NorthConnect is a power connection between Scotland and Norway to enable the exchange of renewable wind and hydro power.
We want to build NorthConnect to facilitate more renewable energy production and to ensure that surplus power from Scotland is able to be used, rather than switched off.
In Norway there is a large and increasing power surplus. The greatest surplus is the power surplus in the region that the NorthConnect connection is planned to be laid in Hordaland. In this power region, twice as much power is produced as it is consumed. In Scotland, there is a growing supply of wind power. Storage of this power is slowly developing, but currently, when there is insufficient wind, the power market in Scotland needs the supply of other energy that can be quickly turned on and off. Hydropower has this ability. Hydropower can be stored - and it can be turned on and off quickly. When it is not windy on the Scottish side, NorthConnect can provide the supply of Norwegian hydropower. When it is very windy, Norway can buy cheaper wind power from Scotland and save hydropower for the price and demand increases. In this way, both Norway and Scotland are guaranteed stable, cheap and renewable power.
NorthConnect will also contribute to a cleaner environment. NorthConnect will reduce greenhouse gas emissions by two million tonnes of CO2. This is equivalent to emissions from about one million passenger cars.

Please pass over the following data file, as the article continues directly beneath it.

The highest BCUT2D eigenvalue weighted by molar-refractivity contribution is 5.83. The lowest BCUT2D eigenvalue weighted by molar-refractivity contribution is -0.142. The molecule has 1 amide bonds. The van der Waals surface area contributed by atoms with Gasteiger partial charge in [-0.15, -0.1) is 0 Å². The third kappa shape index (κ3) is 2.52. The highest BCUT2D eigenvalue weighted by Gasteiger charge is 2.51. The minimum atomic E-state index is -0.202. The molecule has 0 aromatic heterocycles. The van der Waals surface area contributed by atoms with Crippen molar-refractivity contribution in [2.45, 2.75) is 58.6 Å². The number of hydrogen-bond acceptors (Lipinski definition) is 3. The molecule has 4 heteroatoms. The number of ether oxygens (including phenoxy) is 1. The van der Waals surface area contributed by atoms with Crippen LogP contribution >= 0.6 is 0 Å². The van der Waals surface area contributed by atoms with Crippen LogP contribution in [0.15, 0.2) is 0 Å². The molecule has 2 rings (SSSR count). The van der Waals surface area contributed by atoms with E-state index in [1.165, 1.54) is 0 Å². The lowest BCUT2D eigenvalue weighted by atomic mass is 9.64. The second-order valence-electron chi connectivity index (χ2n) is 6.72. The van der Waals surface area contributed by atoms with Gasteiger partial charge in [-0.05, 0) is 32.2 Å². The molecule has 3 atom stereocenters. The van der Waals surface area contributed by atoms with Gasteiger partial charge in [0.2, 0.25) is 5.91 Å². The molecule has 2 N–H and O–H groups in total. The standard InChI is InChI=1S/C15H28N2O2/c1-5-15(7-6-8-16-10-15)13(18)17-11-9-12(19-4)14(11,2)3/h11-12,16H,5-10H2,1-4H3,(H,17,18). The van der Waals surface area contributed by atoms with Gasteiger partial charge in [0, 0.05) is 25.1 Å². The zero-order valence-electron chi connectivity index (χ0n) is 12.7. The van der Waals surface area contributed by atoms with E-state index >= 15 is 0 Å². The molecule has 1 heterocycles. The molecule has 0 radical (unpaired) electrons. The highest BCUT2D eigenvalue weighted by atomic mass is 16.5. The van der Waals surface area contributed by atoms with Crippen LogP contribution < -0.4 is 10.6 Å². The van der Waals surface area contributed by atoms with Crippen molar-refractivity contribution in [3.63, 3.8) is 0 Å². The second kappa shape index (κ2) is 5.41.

In addition, NorthConnect will help ensure our lights stay on - in the event of a 'black start' situation, NorthConnect can instantly react to bring power from Norway.
You and I as energy consumers, and the climate. NorthConnect will help keep our power prices stable and lower than they would be without the introduction of this great asset.
The climate will also benefit from the construction of NorthConnect. The climate gain is great. The power generated on both sides of the North Sea will contribute to cutting greenhouse gas emissions.
NorthConnect is currently a joint venure between four publicly owned Scandinavian companies: Lyse, Agder Energi, Hafslund E-Co and Vattenfall. The four power companies are owned by 47 municipalities in Southern Rogaland and in Agder, and by the municipality of Oslo. In addition, the Norwegian and Swedish States have ownership interests through Agder Energi (indirectly via Statkraft) and Vattenfall, respectively.
In passing the 3rd Energy Package into law last year, the Norwegian Parliament also determined that Statnett should have a controlling interest in the operation of the Norwegian half of the interconnector. Discussions are ongoing as to how this may take place.
We've done thorough reviews to find the best connection point and looked at lots of landing places along the North Sea coast, including Blyth in Northumberland and Cockenzie in East Lothian. Long Haven Bay at Peterhead was the optimum point because it had space to house the converter station, already has a large power plant with suitable supporting infrastructure and, at 665km, Peterhead was also the closest point to the Norwegian landing point at Simadalen. Connecting NorthConnect here means the load in the transmission network is reduced and large network investments can be avoided and transmission losses reduced.